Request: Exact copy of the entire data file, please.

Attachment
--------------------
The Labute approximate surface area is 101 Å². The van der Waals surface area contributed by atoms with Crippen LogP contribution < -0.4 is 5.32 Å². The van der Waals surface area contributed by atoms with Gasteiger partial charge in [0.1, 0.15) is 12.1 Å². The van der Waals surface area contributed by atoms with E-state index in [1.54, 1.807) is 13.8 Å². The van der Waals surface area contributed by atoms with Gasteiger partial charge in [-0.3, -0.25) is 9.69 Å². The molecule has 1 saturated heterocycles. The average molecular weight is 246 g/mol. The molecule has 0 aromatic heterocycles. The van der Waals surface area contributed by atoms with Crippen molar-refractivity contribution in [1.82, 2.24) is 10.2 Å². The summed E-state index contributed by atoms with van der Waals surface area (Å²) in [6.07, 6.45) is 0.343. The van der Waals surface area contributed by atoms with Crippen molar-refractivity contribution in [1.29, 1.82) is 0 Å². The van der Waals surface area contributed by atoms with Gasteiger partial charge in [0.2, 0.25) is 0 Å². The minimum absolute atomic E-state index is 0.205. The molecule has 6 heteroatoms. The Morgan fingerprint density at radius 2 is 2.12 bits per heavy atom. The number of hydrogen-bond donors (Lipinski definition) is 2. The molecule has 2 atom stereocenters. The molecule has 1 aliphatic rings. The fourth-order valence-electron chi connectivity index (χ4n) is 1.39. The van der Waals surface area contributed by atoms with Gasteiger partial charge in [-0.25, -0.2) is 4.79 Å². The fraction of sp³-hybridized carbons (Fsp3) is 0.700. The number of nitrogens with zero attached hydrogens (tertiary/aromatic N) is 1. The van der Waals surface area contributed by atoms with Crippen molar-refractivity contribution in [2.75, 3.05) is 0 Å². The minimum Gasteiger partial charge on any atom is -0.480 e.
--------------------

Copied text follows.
The Labute approximate surface area is 101 Å². The van der Waals surface area contributed by atoms with Crippen LogP contribution < -0.4 is 5.32 Å². The van der Waals surface area contributed by atoms with Gasteiger partial charge in [0.1, 0.15) is 12.1 Å². The van der Waals surface area contributed by atoms with E-state index in [1.54, 1.807) is 13.8 Å². The van der Waals surface area contributed by atoms with Gasteiger partial charge in [-0.3, -0.25) is 9.69 Å². The molecule has 1 saturated heterocycles. The average molecular weight is 246 g/mol. The molecule has 0 aromatic heterocycles. The van der Waals surface area contributed by atoms with Crippen molar-refractivity contribution in [1.82, 2.24) is 10.2 Å². The summed E-state index contributed by atoms with van der Waals surface area (Å²) in [6.07, 6.45) is 0.343. The van der Waals surface area contributed by atoms with Crippen molar-refractivity contribution in [1.29, 1.82) is 0 Å². The van der Waals surface area contributed by atoms with Gasteiger partial charge in [0.2, 0.25) is 0 Å². The minimum absolute atomic E-state index is 0.205. The molecule has 6 heteroatoms. The Morgan fingerprint density at radius 2 is 2.12 bits per heavy atom. The number of hydrogen-bond donors (Lipinski definition) is 2. The molecule has 2 atom stereocenters. The molecule has 1 aliphatic rings. The fourth-order valence-electron chi connectivity index (χ4n) is 1.39. The van der Waals surface area contributed by atoms with Gasteiger partial charge in [-0.25, -0.2) is 4.79 Å². The fraction of sp³-hybridized carbons (Fsp3) is 0.700. The number of nitrogens with zero attached hydrogens (tertiary/aromatic N) is 1. The van der Waals surface area contributed by atoms with Crippen molar-refractivity contribution in [2.75, 3.05) is 0 Å². The minimum Gasteiger partial charge on any atom is -0.480 e.